The levels, however, are all pretty awesome. Some of them are too short, but there's variety aplenty here. Each of the eight worlds has unique levels. Whether you're riding an elevator platform higher into the sky, delving into an underground sewer, riding on the back of a giant Wiggler, or dodging molten rocks, this game has quite the variety. Several of these levels are fun, however, several of the other levels appear recycled, and some of them in later worlds feel like repeats of older ones. And, plus, the difficulty doesn't change throughout the game. The same enemies- Koopas, Goombas, Bullet Bills, and Boos- are used throughout the entire game. The difficulty never increases, making some of the later levels feel nearly identical to some of the earlier ones. Other levels are unique and fun the first time through, but there's only a handful which you'll want to play over and over again.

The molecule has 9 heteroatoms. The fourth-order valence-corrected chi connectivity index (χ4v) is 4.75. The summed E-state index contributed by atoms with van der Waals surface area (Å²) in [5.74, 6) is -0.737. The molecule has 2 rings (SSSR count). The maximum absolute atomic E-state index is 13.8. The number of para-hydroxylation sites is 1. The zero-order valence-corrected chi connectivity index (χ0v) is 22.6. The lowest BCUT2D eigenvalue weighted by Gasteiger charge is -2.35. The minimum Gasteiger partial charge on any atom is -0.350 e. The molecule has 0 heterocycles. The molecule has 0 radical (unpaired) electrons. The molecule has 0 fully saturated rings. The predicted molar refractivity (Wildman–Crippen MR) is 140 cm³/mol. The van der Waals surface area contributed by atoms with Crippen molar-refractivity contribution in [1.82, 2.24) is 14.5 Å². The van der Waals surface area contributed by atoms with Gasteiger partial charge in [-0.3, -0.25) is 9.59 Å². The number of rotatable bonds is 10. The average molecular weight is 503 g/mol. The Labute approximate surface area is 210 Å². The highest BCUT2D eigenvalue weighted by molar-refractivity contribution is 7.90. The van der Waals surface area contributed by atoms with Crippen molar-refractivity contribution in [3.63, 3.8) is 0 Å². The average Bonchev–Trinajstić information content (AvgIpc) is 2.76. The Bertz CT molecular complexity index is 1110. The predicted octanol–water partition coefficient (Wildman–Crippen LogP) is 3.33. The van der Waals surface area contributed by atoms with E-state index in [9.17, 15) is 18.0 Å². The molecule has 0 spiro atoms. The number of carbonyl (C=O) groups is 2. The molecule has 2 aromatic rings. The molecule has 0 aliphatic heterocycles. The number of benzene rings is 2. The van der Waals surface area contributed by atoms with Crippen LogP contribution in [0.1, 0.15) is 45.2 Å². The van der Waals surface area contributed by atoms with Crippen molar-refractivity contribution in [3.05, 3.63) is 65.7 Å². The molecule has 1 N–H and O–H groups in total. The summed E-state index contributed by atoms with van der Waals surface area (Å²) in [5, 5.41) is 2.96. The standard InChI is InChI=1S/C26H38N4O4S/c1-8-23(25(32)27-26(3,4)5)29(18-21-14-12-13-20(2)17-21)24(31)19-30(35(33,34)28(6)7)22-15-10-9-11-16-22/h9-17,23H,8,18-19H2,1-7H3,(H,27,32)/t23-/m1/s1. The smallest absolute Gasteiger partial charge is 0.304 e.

I am saying that this is a good game, but it just doesn't live up to the hype. It could've been a whole lot better than this, too, if Nintendo wouldn't have made it easier than making cookies. In fact, it takes longer to make three batches of cookies than it does to beat this game. Don't buy New Super Mario Bros. Rent it. It's not worth paying $35 to buy a game that you'll beat in two or three days when you can rent it for a week for only $8. And since this game is the same every time through, it pretty much has little replay value. They did add four-player minigame action, but it's the exact same minigames as Mario 64 DS. There's a head-to-head multiplayer mode, which is very similar to the main game only with two players facing mano a mano. None of this could save this game from the score this game is getting. New Super Mario Bros. is a letdown. I hope that a "newer" Mario game comes out after the PSP's death that makes it clear that Nintendo rules the handheld market, because this one proves that Nintendo doesn't want to challenge their gamers. New Super Mario Bros. is entertaining while it lasts, and that's not a very long time. A 6 out of 10.